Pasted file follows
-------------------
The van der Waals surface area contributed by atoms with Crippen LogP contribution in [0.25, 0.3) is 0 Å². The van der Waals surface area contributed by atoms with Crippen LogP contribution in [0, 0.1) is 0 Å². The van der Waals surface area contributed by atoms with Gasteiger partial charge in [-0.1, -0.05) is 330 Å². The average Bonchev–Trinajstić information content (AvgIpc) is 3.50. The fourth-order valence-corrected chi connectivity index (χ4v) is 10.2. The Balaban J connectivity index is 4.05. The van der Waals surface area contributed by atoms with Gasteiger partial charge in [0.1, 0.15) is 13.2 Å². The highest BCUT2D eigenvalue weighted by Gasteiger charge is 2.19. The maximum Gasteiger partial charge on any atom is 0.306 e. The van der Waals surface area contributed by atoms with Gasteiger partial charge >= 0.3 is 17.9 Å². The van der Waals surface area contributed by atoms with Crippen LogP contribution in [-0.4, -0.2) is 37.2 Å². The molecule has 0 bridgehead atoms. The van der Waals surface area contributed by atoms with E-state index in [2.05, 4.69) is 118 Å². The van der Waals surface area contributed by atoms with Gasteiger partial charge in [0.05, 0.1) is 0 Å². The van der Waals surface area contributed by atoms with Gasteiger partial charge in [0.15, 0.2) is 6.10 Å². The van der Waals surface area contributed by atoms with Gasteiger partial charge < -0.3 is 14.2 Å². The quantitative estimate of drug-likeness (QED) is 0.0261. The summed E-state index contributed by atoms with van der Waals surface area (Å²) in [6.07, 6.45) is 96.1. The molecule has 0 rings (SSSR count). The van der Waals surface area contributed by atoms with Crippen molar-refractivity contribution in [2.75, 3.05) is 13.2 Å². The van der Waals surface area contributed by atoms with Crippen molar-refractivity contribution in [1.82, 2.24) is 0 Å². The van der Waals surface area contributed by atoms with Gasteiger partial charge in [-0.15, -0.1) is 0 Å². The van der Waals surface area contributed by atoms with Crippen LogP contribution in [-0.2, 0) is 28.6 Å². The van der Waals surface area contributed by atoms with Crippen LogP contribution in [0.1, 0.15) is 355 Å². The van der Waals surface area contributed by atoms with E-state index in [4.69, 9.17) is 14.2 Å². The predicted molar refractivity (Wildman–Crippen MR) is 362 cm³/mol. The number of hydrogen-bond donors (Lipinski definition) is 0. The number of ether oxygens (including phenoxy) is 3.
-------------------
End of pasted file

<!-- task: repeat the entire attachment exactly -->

The van der Waals surface area contributed by atoms with Crippen LogP contribution in [0.25, 0.3) is 0 Å². The van der Waals surface area contributed by atoms with Crippen LogP contribution in [0, 0.1) is 0 Å². The van der Waals surface area contributed by atoms with Gasteiger partial charge in [-0.1, -0.05) is 330 Å². The average Bonchev–Trinajstić information content (AvgIpc) is 3.50. The fourth-order valence-corrected chi connectivity index (χ4v) is 10.2. The Balaban J connectivity index is 4.05. The van der Waals surface area contributed by atoms with Gasteiger partial charge in [0.1, 0.15) is 13.2 Å². The highest BCUT2D eigenvalue weighted by Gasteiger charge is 2.19. The maximum Gasteiger partial charge on any atom is 0.306 e. The van der Waals surface area contributed by atoms with Gasteiger partial charge >= 0.3 is 17.9 Å². The van der Waals surface area contributed by atoms with Crippen LogP contribution in [-0.4, -0.2) is 37.2 Å². The molecule has 0 bridgehead atoms. The van der Waals surface area contributed by atoms with E-state index in [2.05, 4.69) is 118 Å². The van der Waals surface area contributed by atoms with Gasteiger partial charge in [0.05, 0.1) is 0 Å². The van der Waals surface area contributed by atoms with Gasteiger partial charge in [0.15, 0.2) is 6.10 Å². The van der Waals surface area contributed by atoms with Gasteiger partial charge < -0.3 is 14.2 Å². The quantitative estimate of drug-likeness (QED) is 0.0261. The summed E-state index contributed by atoms with van der Waals surface area (Å²) in [6.07, 6.45) is 96.1. The molecule has 0 rings (SSSR count). The van der Waals surface area contributed by atoms with Crippen molar-refractivity contribution in [2.75, 3.05) is 13.2 Å². The van der Waals surface area contributed by atoms with Crippen molar-refractivity contribution in [1.82, 2.24) is 0 Å². The van der Waals surface area contributed by atoms with Gasteiger partial charge in [-0.15, -0.1) is 0 Å². The van der Waals surface area contributed by atoms with Crippen LogP contribution in [-0.2, 0) is 28.6 Å². The van der Waals surface area contributed by atoms with Crippen LogP contribution in [0.1, 0.15) is 355 Å². The van der Waals surface area contributed by atoms with E-state index in [4.69, 9.17) is 14.2 Å². The predicted molar refractivity (Wildman–Crippen MR) is 362 cm³/mol. The number of hydrogen-bond donors (Lipinski definition) is 0. The number of ether oxygens (including phenoxy) is 3.